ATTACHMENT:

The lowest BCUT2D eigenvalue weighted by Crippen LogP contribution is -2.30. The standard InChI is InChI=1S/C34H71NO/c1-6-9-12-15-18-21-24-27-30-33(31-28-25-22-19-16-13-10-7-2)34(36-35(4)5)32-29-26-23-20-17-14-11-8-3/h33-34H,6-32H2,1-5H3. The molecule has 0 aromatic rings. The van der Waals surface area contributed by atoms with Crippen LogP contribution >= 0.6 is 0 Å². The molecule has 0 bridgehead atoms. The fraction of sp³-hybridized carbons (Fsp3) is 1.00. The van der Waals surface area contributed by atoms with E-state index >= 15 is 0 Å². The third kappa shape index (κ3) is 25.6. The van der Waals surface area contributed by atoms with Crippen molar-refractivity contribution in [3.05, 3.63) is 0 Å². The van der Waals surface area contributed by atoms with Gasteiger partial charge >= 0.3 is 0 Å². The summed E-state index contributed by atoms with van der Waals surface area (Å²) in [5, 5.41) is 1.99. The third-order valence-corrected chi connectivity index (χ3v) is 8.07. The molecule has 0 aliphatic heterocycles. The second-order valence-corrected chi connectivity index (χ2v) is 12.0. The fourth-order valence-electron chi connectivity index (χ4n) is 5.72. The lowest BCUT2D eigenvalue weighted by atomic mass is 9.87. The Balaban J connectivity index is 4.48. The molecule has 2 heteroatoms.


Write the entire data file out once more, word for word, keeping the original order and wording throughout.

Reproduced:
The lowest BCUT2D eigenvalue weighted by Crippen LogP contribution is -2.30. The standard InChI is InChI=1S/C34H71NO/c1-6-9-12-15-18-21-24-27-30-33(31-28-25-22-19-16-13-10-7-2)34(36-35(4)5)32-29-26-23-20-17-14-11-8-3/h33-34H,6-32H2,1-5H3. The molecule has 0 aromatic rings. The van der Waals surface area contributed by atoms with Crippen LogP contribution >= 0.6 is 0 Å². The molecule has 0 bridgehead atoms. The fraction of sp³-hybridized carbons (Fsp3) is 1.00. The van der Waals surface area contributed by atoms with E-state index >= 15 is 0 Å². The third kappa shape index (κ3) is 25.6. The van der Waals surface area contributed by atoms with Crippen molar-refractivity contribution in [3.05, 3.63) is 0 Å². The van der Waals surface area contributed by atoms with Gasteiger partial charge >= 0.3 is 0 Å². The summed E-state index contributed by atoms with van der Waals surface area (Å²) in [5, 5.41) is 1.99. The third-order valence-corrected chi connectivity index (χ3v) is 8.07. The molecule has 0 aliphatic heterocycles. The second-order valence-corrected chi connectivity index (χ2v) is 12.0. The fourth-order valence-electron chi connectivity index (χ4n) is 5.72. The lowest BCUT2D eigenvalue weighted by atomic mass is 9.87. The Balaban J connectivity index is 4.48. The molecule has 2 heteroatoms.